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Clarkson Project-Based Learning Partnerships K-12 SLU Sponsored by: National Science Foundation GE Foundation Energy in our Lives:Preparing middle school students for our energy future Susan E. Powers, PhD, PE Sarah Scafidi McGuire Clarkson University ASEE Teachers Workshop June 17, 2006
Agenda • Background • What is important to teach about energy? • Overview, Clarkson’s outreach program • Project-Based Learning • Middle School Energy Curriculum • Introduction • Example Activities
How much do we know? In the past ten years, has the average miles per gallon of gasoline used by vehicles in the U.S. … • increased • remained the same • gone down, or • has not been tracked?
We don’t know much • In 2001 - 17% of 1500 American adults chose correct answer regarding gasoline mileage (National Environmental Education and Training Foundation ) • Only 12% considered to have a passing knowledge about energy • But are we asking the right questions? • None about relationship between fossil fuel consumption and CO2 emissions • None about depletion of natural resources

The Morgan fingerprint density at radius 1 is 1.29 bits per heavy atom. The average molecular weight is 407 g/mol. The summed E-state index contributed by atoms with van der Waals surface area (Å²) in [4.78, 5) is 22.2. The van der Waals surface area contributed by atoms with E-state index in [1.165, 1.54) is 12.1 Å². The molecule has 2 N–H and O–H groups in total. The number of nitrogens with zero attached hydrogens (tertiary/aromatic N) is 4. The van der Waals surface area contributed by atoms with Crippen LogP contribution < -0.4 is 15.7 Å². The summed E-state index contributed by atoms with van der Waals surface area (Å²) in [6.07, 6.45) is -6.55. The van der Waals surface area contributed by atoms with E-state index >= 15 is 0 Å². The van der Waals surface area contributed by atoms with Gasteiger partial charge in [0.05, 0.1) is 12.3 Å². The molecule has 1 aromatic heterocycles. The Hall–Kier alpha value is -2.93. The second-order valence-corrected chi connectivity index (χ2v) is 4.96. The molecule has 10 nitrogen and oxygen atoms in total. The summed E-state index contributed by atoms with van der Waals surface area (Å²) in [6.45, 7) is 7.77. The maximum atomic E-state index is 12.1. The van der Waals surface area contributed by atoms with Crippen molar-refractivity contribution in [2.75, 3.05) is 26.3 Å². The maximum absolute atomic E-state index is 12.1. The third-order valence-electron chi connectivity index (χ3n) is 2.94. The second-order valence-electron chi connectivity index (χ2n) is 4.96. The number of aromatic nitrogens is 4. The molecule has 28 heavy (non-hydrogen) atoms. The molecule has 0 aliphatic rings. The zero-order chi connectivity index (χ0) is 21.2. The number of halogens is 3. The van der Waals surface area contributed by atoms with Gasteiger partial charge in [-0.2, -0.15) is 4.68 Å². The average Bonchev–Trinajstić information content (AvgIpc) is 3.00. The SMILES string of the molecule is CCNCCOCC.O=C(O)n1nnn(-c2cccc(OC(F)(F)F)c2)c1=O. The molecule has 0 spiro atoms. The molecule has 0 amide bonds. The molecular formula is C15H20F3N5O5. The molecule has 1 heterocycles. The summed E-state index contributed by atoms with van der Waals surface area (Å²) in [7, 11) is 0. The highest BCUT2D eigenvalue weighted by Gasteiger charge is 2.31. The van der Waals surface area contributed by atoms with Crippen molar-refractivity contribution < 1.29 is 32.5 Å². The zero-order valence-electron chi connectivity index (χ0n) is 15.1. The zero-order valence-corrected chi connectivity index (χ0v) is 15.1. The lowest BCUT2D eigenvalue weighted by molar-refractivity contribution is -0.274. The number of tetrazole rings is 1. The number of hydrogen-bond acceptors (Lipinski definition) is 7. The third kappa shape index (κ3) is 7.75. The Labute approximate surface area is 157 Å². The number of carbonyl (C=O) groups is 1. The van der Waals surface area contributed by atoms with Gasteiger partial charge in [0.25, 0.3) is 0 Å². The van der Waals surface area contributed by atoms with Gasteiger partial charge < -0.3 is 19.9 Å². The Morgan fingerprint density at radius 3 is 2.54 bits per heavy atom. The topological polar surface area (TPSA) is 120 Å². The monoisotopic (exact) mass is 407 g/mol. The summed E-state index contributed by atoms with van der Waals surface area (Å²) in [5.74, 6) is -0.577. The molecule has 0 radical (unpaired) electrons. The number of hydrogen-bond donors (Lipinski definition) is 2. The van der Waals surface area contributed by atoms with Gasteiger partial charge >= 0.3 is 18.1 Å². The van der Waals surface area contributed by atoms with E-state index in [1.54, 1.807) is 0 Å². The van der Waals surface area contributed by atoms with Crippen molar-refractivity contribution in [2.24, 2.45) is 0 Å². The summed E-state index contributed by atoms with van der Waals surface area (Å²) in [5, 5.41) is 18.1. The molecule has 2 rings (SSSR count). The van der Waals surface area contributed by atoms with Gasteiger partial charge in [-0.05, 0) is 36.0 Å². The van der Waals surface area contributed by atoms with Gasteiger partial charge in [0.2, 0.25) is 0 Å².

Key issues in our current energy “crisis” • World demand for energy is growing • Supplies of fossil fuels are finite • Point at which rate of supply decreases imminent • Carbon dioxide concentrations in the atmosphere are increasing above and levels seen in history • Climate is affected – polar ice caps and glaciers
World Total Primary Energy Supply (million tons - oil equivalents) 10000 8000 6000 4000 2000 0 1975 1980 1985 1990 1995 2000 Coal Oil Gas Nuclear Hydro Combustible renewables and wastes
Hubbert’s Peak Oil Model Contiguous USA, 1900 - 2004 10 5 0 Hubbert’s prediction Actual production Million Barrels per day Price per Barrel 1900 1920 1940 1960 1980 2000
Demand Deficit Consequences when pass the “peak” • Demand exceeds supply • Prices for energy and all other goods and services • Conflict Production rate Supply Year ~ now-30 yrs, oil ~20-50 yr, NG